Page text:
Additionally, some Newton teachers make a point of not tolerating dissenting views. After the 2016 election, Newton North High School history teacher David Bedar, referring to Trump supporters, wrote in an email message:  “Personally, I’m finding it really difficult in the current climate to teach kids to appreciate other perspectives … I don’t feel good about protecting student’s right to a so‐called ‘political’ view.” The email messages became public in 2018, but it’s unclear Bedar faced consequences for them. Less than a year later, he was the faculty speaker at my high school graduation. It was hard to fathom that the figure chosen at what should have been a ceremony that promotes unity and shared experiences was someone who I knew not only hated my core values but also didn’t think I should be able to express them in class.

That said, when I was there, Newton North still had academic rigor. It was biased to the left, but I had some great teachers and read some of the great texts of the Western canon. In my sophomore English class, we read Oedipus Rex, Macbeth, Frankenstein, among other great books, and we had serious discussions about political power and scientific ethics.

Today, Newton North does not offer normal sophomore English; instead, it offers only “Voices in Literature” and “Action Through Literature.” Macbeth, which used to be read in all classes, has now been relegated to a book that one may read in one of the classes, and Frankenstein is nowhere to be found.

No books are listed as required in either class, but the only one listed as a potential option on both reading lists is The Hate U Give, which features a protagonist who seeks racial justice, but not with Martin Luther King as her hero. She prefers to quote Malcolm X’s line “by any means necessary” (page 210).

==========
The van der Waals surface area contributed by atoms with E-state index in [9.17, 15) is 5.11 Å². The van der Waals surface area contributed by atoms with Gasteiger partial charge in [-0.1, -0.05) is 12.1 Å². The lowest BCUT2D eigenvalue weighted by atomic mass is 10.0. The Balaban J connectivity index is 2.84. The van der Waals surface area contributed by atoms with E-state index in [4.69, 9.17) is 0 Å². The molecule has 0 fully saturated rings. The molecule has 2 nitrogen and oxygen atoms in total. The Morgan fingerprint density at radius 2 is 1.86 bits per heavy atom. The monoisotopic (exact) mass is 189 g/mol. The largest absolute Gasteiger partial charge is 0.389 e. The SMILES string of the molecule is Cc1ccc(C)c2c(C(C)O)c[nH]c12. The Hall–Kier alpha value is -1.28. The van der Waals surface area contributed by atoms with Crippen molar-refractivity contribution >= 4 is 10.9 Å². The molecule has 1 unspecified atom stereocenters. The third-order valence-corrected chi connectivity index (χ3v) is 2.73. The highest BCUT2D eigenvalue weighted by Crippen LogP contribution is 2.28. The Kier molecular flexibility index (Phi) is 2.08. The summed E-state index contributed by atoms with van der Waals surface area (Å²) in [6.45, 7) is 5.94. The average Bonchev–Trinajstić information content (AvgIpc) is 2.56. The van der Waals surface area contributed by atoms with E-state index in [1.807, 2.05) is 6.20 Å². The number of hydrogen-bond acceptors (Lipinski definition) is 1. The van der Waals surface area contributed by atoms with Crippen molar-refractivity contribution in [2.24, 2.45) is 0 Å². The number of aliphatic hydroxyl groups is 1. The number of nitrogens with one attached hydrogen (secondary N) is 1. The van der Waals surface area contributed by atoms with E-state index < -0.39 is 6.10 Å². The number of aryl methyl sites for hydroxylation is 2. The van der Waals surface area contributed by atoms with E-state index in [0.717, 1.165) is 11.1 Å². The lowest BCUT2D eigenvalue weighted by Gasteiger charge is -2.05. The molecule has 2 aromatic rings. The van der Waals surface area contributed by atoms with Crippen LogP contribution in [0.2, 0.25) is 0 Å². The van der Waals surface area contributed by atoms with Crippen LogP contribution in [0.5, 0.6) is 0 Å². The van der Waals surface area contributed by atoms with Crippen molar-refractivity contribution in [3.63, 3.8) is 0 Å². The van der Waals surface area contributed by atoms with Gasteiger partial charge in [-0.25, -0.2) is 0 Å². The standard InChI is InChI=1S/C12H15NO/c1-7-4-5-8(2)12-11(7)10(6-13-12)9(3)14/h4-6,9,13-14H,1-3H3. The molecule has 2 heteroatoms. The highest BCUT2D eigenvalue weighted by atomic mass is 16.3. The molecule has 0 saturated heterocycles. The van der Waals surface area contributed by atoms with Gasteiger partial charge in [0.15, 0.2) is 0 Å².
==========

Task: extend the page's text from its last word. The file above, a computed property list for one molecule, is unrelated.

And of course, like any woke school district, Newton has drag shows, which both of the city’s public high schools have put on during the past calendar year.

Unsurprisingly, these failures start at the top, at least at Newton North. Principal Henry Turner is also a racial equity consultant and has written a book about how to promote an anti-racist culture in school. Turner has praised The New York Times’s dubious 1619 Project. His consulting course includes left-wing buzzwords like “diversity, equity, and inclusion” and “cultural appropriation.” Meanwhile, Newton’s poorest kids are struggling to read, and the number of students getting a 3 or better passing score on Advanced Placement tests is down since 2015.

Turner took over as principal in 2016.

It is clear that the Newton Public Schools spend far too much time talking about politics (and at that only from one perspective) and not enough time learning academic skills. Particularly when dealing with younger children, this is dangerous. It’s also not a teacher’s place.

Newton’s schools are failing its children. Despite massive amounts of resources in this well-to-do city, student achievement is stagnant and left-wing propaganda is rampant. Hopefully, like COVID, the teachers’ strike can serve as a wake-up call for parents, offering an in-your-face opportunity to see how self-absorbed the teachers’ union has become.

Newton schools ought to get back in the classroom and back to the basics.


Matthew Malec, who grew up in Newton, Massachusetts, is a Research Assistant at the Ethics and Public Policy Center, a think tank in Washington D.C..